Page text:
I disagree.  I think it's inappropriate for the courts to probe into whether a person's moral basis for supporting a law is religious in nature or not.  Focus instead should be on the effects of the law and whether they are reasonably justified under the other constitutional protections.
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Offline Desert Fox

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Re: Framing Separation of Church and State
« Reply #9 on: August 20, 2014, 12:07:35 PM »
It is true that they aren't falling because of establishment but they should and we do have a case before the courts arguing that very thing over a state ban on gay marriage. Anybody remember where?


I disagree.  I think it's inappropriate for the courts to probe into whether a person's moral basis for supporting a law is religious in nature or not.  Focus instead should be on the effects of the law and whether they are reasonably justified under the other constitutional protections.


Well, you have a BYU professor agreeing with you. . . Big surprise   >:D
Yes, I know what I am doing is poisoning the well  ;D

I will post a position which disagrees however
http://chicagounbound.uchicago.edu/cgi/viewcontent.cgi?article=2966&context=journal_articles
« Last Edit: August 20, 2014, 12:10:08 PM by Desert Fox »
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Offline seaotter

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Re: Framing Separation of Church and State
« Reply #10 on: August 20, 2014, 04:00:47 PM »
It is true that they aren't falling because of establishment but they should and we do have a case before the courts arguing that very thing over a state ban on gay marriage. Anybody remember where?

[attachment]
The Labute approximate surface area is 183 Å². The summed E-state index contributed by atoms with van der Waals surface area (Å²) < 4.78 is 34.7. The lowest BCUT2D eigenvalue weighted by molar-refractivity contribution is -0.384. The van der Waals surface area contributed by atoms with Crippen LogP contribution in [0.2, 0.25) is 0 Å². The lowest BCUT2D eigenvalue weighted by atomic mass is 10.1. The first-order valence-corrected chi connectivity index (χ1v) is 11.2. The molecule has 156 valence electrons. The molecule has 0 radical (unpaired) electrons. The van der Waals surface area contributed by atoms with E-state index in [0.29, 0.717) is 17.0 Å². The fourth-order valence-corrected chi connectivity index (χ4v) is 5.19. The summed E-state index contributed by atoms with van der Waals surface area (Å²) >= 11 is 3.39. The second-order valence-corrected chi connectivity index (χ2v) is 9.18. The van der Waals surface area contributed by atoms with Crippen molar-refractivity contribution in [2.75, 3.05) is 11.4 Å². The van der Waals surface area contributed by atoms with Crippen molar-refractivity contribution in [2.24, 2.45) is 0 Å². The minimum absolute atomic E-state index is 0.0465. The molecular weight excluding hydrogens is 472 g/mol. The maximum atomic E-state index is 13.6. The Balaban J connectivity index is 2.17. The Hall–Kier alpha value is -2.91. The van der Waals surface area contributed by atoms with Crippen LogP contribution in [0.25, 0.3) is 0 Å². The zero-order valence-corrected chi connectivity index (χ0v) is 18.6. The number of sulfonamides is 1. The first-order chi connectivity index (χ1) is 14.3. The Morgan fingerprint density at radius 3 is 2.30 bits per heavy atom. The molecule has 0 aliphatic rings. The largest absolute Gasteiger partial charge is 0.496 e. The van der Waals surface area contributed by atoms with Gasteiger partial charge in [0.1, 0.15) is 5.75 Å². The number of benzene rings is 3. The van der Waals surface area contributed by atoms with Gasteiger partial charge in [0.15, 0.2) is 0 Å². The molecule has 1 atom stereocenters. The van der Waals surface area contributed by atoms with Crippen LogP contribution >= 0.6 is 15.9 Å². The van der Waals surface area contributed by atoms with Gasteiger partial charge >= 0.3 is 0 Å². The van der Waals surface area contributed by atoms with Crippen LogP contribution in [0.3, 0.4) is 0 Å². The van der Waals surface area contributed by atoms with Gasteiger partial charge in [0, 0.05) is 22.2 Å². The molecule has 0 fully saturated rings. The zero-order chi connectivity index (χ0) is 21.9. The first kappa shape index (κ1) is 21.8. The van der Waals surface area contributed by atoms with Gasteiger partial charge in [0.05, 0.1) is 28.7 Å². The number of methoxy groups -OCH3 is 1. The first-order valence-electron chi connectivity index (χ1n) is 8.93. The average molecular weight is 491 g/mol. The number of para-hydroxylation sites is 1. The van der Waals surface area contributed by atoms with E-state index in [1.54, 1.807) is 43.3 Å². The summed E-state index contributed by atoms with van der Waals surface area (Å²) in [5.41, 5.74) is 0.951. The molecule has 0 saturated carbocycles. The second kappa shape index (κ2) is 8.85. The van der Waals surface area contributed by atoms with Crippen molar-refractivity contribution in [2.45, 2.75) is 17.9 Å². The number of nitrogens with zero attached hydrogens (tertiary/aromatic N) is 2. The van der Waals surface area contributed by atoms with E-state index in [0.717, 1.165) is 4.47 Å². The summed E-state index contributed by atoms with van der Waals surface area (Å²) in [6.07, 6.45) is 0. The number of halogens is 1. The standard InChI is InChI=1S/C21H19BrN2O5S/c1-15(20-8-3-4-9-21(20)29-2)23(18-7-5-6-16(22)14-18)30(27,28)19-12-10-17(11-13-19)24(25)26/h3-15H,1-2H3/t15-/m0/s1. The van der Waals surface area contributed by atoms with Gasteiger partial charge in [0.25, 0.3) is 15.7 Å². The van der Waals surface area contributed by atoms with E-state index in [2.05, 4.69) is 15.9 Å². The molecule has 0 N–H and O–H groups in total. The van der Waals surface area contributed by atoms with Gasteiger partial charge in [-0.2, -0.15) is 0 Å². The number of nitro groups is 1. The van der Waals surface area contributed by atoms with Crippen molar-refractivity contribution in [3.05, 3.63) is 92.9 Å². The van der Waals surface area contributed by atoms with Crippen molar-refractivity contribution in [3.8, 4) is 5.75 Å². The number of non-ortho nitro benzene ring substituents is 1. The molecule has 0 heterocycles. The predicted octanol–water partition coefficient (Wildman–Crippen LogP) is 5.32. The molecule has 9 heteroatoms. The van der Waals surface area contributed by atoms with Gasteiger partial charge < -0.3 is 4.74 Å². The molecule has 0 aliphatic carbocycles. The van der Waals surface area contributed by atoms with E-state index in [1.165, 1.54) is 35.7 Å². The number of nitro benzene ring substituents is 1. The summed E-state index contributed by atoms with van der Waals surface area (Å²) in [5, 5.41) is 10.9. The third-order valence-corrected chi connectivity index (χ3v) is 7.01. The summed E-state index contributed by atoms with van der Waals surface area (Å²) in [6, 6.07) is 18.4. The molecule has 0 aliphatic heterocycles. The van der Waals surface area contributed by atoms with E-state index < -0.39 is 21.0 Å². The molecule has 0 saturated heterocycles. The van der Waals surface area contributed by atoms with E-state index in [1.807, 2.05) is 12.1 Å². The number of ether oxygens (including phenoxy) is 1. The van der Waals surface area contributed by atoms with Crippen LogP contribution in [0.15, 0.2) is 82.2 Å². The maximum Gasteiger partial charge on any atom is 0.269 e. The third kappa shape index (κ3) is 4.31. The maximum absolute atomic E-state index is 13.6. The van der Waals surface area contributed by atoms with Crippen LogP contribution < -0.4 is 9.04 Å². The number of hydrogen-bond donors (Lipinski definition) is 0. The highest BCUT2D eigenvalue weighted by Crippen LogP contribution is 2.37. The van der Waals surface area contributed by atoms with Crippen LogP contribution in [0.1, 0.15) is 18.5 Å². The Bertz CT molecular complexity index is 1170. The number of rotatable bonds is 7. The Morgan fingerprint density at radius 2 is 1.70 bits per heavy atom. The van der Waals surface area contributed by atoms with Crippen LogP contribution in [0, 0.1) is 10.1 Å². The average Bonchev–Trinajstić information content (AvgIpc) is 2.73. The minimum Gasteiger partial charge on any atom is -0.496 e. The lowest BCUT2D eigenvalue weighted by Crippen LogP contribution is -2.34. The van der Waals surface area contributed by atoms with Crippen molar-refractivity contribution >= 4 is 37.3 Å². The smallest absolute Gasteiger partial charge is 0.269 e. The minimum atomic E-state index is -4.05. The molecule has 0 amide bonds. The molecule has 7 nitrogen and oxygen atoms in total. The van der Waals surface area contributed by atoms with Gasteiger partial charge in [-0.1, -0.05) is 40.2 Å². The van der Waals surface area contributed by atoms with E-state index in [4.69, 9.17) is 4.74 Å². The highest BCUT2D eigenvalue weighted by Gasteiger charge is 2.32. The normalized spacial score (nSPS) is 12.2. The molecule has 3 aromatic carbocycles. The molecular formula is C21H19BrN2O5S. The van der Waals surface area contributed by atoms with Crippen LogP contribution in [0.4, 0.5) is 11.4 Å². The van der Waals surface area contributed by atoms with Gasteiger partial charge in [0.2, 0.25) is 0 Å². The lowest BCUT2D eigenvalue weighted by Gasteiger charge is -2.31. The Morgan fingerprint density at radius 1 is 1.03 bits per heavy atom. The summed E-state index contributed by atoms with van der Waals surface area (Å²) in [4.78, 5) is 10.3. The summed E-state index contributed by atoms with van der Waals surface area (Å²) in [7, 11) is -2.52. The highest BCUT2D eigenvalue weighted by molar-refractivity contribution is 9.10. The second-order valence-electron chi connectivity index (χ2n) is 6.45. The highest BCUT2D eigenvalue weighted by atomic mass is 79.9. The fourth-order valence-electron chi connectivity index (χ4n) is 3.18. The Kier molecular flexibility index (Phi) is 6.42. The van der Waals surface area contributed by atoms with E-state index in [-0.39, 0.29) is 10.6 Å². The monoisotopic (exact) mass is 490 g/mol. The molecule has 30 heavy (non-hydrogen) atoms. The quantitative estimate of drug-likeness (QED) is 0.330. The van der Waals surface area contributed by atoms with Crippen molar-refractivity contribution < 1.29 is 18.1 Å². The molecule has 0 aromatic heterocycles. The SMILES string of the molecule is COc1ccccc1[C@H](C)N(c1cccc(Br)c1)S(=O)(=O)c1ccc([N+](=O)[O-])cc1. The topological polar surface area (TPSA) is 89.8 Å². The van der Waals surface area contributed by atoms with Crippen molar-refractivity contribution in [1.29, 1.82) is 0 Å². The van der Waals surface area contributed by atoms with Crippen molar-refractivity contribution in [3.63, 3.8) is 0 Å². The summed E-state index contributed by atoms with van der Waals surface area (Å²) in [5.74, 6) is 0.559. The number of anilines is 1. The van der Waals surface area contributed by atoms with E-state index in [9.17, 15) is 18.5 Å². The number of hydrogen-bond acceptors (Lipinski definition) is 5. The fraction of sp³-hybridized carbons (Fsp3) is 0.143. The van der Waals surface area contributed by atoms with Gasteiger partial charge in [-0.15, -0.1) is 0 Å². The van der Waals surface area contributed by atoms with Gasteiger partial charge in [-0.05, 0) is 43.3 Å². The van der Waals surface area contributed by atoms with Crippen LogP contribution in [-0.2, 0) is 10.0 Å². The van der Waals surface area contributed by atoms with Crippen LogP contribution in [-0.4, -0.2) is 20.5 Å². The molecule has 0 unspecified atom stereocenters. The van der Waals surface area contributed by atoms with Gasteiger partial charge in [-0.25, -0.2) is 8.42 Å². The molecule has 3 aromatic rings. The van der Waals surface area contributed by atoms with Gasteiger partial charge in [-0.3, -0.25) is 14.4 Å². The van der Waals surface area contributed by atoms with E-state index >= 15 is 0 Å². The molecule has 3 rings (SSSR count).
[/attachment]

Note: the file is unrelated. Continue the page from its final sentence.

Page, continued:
I disagree.  I think it's inappropriate for the courts to probe into whether a person's moral basis for supporting a law is religious in nature or not.  Focus instead should be on the effects of the law and whether they are reasonably justified under the other constitutional protections.

Then you're  wrong. To say something is prohibited based only on a religious majority opinion is to favor one religion over another. There must be a clear compelling secular justification or you're violating the first amendment.
"There is no use trying," said Alice; "one can't believe impossible things." Lewis Carroll

Offline pusher robot

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Re: Framing Separation of Church and State
« Reply #11 on: August 20, 2014, 04:29:03 PM »
It is true that they aren't falling because of establishment but they should and we do have a case before the courts arguing that very thing over a state ban on gay marriage. Anybody remember where?